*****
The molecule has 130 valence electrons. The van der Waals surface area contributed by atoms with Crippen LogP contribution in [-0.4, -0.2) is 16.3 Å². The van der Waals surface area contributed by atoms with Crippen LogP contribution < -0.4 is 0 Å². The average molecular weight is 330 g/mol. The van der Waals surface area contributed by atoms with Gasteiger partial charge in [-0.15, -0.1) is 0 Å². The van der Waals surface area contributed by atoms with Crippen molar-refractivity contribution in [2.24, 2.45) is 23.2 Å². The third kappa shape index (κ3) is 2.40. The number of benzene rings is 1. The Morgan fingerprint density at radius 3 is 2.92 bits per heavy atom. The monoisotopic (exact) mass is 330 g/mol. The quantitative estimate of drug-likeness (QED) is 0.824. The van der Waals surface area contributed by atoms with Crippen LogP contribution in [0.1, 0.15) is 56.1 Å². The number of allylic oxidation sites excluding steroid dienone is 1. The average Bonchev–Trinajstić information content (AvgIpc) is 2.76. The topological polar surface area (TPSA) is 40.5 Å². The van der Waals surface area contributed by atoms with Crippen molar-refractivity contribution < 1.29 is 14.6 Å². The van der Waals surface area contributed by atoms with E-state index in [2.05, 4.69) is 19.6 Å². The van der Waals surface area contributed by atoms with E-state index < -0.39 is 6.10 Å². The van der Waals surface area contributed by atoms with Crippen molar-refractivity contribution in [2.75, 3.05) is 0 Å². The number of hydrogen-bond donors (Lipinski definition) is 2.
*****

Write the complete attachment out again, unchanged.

The molecule has 130 valence electrons. The van der Waals surface area contributed by atoms with Crippen LogP contribution in [-0.4, -0.2) is 16.3 Å². The van der Waals surface area contributed by atoms with Crippen LogP contribution < -0.4 is 0 Å². The average molecular weight is 330 g/mol. The van der Waals surface area contributed by atoms with Gasteiger partial charge in [-0.15, -0.1) is 0 Å². The van der Waals surface area contributed by atoms with Crippen molar-refractivity contribution in [2.24, 2.45) is 23.2 Å². The third kappa shape index (κ3) is 2.40. The number of benzene rings is 1. The Morgan fingerprint density at radius 3 is 2.92 bits per heavy atom. The monoisotopic (exact) mass is 330 g/mol. The quantitative estimate of drug-likeness (QED) is 0.824. The van der Waals surface area contributed by atoms with Crippen LogP contribution in [0.1, 0.15) is 56.1 Å². The number of allylic oxidation sites excluding steroid dienone is 1. The average Bonchev–Trinajstić information content (AvgIpc) is 2.76. The topological polar surface area (TPSA) is 40.5 Å². The van der Waals surface area contributed by atoms with Crippen molar-refractivity contribution < 1.29 is 14.6 Å². The van der Waals surface area contributed by atoms with E-state index in [2.05, 4.69) is 19.6 Å². The van der Waals surface area contributed by atoms with E-state index < -0.39 is 6.10 Å². The van der Waals surface area contributed by atoms with Crippen molar-refractivity contribution in [2.75, 3.05) is 0 Å². The number of hydrogen-bond donors (Lipinski definition) is 2.